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  • How much water flows in the Antarctic Circumpolar Current? Scientists are trying to find the answer.

    Voyage leader, Dr Mike Williams of the National Institute of Water and Atmospheric Research (NIWA), is working with scientists from Australia and New Zealand to find the answer to this important question.

    The Antarctic Circumpolar Current is the largest current in the world. ‘It’s been estimated that this current is 110–150 times larger than all the water flowing in all the rivers of the world,’ says Dr Mike Williams. He also adds that,

    In terms of the world’s oceans, New Zealand is not some tiny backwater, or the proverbial last bus stop on the planet — we are right beside the motorway.

    Dr Mike Williams

    The Antarctic Circumpolar Current travels clockwise around Antarctica. It is a vital link in the global ocean conveyor, connecting the waters of the Atlantic, Indian and Pacific Oceans. And scientists want to know exactly how much water flows past New Zealand. This vital information will be important for understanding how the current affects our climate.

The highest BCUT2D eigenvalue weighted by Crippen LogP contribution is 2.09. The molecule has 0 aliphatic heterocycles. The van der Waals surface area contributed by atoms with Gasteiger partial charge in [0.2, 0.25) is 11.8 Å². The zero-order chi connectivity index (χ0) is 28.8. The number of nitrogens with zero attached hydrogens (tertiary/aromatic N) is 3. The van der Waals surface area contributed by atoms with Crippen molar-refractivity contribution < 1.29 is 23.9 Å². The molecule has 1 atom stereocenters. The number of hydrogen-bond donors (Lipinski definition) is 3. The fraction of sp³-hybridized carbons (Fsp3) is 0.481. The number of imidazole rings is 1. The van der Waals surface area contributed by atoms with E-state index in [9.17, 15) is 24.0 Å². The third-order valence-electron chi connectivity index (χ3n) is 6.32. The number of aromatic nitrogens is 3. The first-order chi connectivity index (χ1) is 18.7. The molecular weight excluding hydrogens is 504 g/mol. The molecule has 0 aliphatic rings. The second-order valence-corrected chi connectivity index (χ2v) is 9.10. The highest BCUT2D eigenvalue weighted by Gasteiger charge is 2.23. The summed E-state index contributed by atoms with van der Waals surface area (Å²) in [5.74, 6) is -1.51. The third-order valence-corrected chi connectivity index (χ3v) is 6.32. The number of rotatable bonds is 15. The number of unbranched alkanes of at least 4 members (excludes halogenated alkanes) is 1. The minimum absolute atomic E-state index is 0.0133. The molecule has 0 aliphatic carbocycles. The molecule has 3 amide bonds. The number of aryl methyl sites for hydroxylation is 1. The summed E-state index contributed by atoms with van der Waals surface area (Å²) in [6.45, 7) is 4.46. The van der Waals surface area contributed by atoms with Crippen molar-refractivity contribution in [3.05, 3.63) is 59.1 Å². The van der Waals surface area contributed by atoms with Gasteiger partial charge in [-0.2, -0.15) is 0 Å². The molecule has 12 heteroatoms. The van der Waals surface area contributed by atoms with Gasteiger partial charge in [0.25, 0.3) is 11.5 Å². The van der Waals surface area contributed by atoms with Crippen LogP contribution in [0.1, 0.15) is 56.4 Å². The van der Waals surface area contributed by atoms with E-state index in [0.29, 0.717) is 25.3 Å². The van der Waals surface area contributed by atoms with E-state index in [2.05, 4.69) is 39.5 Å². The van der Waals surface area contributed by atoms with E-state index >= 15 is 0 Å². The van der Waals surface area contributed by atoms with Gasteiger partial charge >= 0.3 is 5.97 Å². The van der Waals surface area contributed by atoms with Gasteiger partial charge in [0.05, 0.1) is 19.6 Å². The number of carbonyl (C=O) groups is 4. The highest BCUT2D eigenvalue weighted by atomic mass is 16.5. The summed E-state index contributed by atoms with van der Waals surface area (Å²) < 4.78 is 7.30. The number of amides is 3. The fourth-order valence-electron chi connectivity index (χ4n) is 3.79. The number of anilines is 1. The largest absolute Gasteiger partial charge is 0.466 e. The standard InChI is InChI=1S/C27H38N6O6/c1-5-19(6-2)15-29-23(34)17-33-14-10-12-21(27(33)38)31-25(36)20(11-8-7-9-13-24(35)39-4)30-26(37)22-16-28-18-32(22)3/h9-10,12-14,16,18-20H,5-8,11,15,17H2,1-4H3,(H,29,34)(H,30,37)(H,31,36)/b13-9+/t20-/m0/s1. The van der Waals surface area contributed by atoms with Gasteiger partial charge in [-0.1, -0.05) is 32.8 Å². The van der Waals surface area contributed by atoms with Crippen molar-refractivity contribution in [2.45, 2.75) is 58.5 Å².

They planned to measure the current by deploying nine strings of current meters in two gaps in the Macquarie Ridge, which runs southwest of New Zealand past Macquarie Island.

    The strings of current meters will stay in place for at least a year before being retrieved for analysis. ‘Currents vary through the seasons so we need to collect at least a year’s worth of data,’ says Dr Williams.

    The team will also systematically measure the temperature and salinity of this part of the ocean for the first time since the 1960s, looking for any climate-related changes, and collect water samples to measure nutrients available for marine life.

    Hopefully, once the data has been analysed in 2008, we will know exactly how much water flows in the Antarctic Circumpolar Current!

    Find out more about the Antarctic Circumpolar Current in this article looking at the Currents in the Southern Ocean and Ocean motion.

      Published 6 November 2007 Referencing Hub articles
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